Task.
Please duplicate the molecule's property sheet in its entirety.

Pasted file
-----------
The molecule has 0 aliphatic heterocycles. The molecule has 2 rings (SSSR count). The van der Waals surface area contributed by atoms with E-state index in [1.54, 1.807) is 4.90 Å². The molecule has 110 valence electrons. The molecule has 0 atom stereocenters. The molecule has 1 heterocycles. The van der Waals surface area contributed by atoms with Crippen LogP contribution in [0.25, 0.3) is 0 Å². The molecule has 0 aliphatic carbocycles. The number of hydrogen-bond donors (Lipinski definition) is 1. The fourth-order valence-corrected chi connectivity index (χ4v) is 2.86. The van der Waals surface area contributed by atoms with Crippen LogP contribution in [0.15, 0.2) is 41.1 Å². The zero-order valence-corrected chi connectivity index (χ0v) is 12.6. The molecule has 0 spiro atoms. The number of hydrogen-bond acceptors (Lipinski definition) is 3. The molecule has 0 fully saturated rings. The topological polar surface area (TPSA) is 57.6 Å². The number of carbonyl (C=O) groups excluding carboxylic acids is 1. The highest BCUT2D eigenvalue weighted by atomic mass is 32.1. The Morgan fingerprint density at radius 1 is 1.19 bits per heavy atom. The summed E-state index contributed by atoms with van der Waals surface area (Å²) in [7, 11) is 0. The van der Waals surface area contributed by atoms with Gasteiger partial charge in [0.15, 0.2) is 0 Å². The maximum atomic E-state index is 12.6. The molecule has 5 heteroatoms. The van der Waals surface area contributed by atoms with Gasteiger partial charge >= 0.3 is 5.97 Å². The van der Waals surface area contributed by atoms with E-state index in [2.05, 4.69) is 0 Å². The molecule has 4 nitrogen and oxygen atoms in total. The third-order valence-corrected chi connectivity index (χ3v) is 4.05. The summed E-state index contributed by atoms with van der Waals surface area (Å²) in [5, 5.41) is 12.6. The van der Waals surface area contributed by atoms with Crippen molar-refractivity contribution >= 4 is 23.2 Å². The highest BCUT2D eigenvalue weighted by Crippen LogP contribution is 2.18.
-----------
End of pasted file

The molecule has 0 aliphatic heterocycles. The molecule has 2 rings (SSSR count). The van der Waals surface area contributed by atoms with E-state index in [1.54, 1.807) is 4.90 Å². The molecule has 110 valence electrons. The molecule has 0 atom stereocenters. The molecule has 1 heterocycles. The van der Waals surface area contributed by atoms with Crippen LogP contribution in [0.25, 0.3) is 0 Å². The molecule has 0 aliphatic carbocycles. The number of hydrogen-bond donors (Lipinski definition) is 1. The fourth-order valence-corrected chi connectivity index (χ4v) is 2.86. The van der Waals surface area contributed by atoms with Crippen LogP contribution in [0.15, 0.2) is 41.1 Å². The zero-order valence-corrected chi connectivity index (χ0v) is 12.6. The molecule has 0 spiro atoms. The number of hydrogen-bond acceptors (Lipinski definition) is 3. The molecule has 0 fully saturated rings. The topological polar surface area (TPSA) is 57.6 Å². The number of carbonyl (C=O) groups excluding carboxylic acids is 1. The highest BCUT2D eigenvalue weighted by atomic mass is 32.1. The Morgan fingerprint density at radius 1 is 1.19 bits per heavy atom. The summed E-state index contributed by atoms with van der Waals surface area (Å²) in [7, 11) is 0. The van der Waals surface area contributed by atoms with Gasteiger partial charge in [0.15, 0.2) is 0 Å². The maximum atomic E-state index is 12.6. The molecule has 5 heteroatoms. The van der Waals surface area contributed by atoms with Gasteiger partial charge >= 0.3 is 5.97 Å². The van der Waals surface area contributed by atoms with E-state index in [2.05, 4.69) is 0 Å². The molecule has 4 nitrogen and oxygen atoms in total. The third-order valence-corrected chi connectivity index (χ3v) is 4.05. The summed E-state index contributed by atoms with van der Waals surface area (Å²) in [5, 5.41) is 12.6. The van der Waals surface area contributed by atoms with Crippen molar-refractivity contribution >= 4 is 23.2 Å². The highest BCUT2D eigenvalue weighted by Crippen LogP contribution is 2.18.